Legal consequences of concert cancellations for Covid-19

Regrettably, owing to the coronavirus, some musical events have had to be cancelled. What are the consequences of such cancellations for the artists and organisers concerned? Is the artist still entitled to the contractual fee? Text by Céline Troillet

Legal consequences of concert cancellations for Covid-19

Empty stages and concert halls: what is the legal situation regarding events cancelled because of Covid-19 restrictions? (Photo: Disq)

The coronavirus is a source of discomfort and uncertainty for us all. We must adapt as well as we can to these unprecedented circumstances since they are, for the time being at least, beyond our control. There are no clear answers to the health and economic issues that this crisis has raised, and there is great legal uncertainty. There are many outstanding questions.

Do you have a contract?

If you have a contract (or electronic exchange), see if it regulates the cancellation of the concert on grounds of force majeure or pandemic, and what effect such a cancellation has on fees. Albeit possible, this is seldom the case. Unfortunately, when a contract does provide for such cancellation, the parties usually agree that fees are not due in that event. Contracts rarely provide for a reduction in costs or the repayment of expenses already sustained.

A. Absence of a contract

If there is no written agreement, what legal provisions are applicable? To find out, you must proceed step by step:

1. Consider what type of contract under the Swiss Code of Obligations (CO) might be binding on you: Swiss law, unfortunately, does not prescribe how an artist’s engagement contract is to be legally classified, and there is no precedent or case law in this regard. Therefore, there are several possible interpretations. Moreover, each case must be considered individually and you should seek legal advice in this regard.

The possible types of contract used for artists are: the contract for works and services (Article 363 et seq. CO), the employment contract (Article 319 et seq. CO), or the agency contract (Article 394 et seq. CO). The conditions of the individual contract types, and the differences between them, are described in section B below.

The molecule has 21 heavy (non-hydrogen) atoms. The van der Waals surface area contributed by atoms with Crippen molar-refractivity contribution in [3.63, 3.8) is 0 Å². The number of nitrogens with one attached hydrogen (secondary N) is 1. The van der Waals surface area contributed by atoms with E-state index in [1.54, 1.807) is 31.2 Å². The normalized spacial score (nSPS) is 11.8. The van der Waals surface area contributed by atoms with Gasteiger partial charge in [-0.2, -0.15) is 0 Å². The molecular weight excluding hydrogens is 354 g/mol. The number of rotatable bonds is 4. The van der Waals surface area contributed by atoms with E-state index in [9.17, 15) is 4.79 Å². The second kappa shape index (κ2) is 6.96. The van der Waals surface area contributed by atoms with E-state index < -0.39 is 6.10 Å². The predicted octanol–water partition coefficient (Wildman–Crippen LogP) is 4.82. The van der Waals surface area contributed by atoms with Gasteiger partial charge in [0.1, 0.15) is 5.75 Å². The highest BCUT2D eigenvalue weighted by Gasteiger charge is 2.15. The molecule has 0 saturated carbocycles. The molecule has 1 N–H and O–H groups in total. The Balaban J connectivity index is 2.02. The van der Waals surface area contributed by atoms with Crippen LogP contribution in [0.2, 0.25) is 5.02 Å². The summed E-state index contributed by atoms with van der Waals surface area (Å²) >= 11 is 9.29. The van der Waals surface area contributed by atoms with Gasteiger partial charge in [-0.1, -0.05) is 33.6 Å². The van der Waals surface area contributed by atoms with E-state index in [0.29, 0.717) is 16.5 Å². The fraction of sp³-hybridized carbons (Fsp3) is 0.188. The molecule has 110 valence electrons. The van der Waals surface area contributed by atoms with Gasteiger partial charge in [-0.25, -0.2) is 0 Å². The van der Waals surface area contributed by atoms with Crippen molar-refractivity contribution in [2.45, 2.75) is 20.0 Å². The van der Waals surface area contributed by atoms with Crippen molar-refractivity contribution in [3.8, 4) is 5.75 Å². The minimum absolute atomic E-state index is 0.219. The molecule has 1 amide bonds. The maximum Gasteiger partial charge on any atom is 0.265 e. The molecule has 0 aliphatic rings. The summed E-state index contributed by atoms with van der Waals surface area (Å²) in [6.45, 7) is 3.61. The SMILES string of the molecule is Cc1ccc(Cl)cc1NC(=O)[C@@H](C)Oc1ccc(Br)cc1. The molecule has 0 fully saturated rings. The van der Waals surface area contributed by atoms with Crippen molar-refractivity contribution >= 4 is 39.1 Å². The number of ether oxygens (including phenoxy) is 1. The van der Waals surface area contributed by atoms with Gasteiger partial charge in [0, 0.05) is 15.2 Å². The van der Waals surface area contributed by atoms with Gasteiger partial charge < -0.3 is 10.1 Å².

2. Once it is established what type of contract you are bound by, check the following explanatory notes on the types of contract (also see section B) to what extent compensation might be possible.

3. If the contract does not match any of the contract types provided for in the Code of Obligations, reference must be made to a general provision of contract law dealing with the consequences of non-performance of an obligation., i.e. Article 119 CO.

⇒ Principle and conditions of Article 119 CO:

This article stipulates that if, after a contract is concluded, circumstances intervene which make it impossible for one of the parties to perform its obligations (for reasons not attributable to that party), then the party is no longer bound by its contractual obligations. The law considers “subsequent” impossibility (i.e. after the contract is concluded), which presupposes the realisation of the three following conditions:

• the obligor (the party liable for performance of an obligation) is no longer able to perform (objective impossibility);
• the impossibility must arise from circumstances after the conclusion of the contract. Chance occurrences (beyond the control of a party) are a good example;
• the impossibility is not attributable to the obligor (it is not his fault if performance is made impossible).

⇒ Objective impossibility not attributable to the obligor: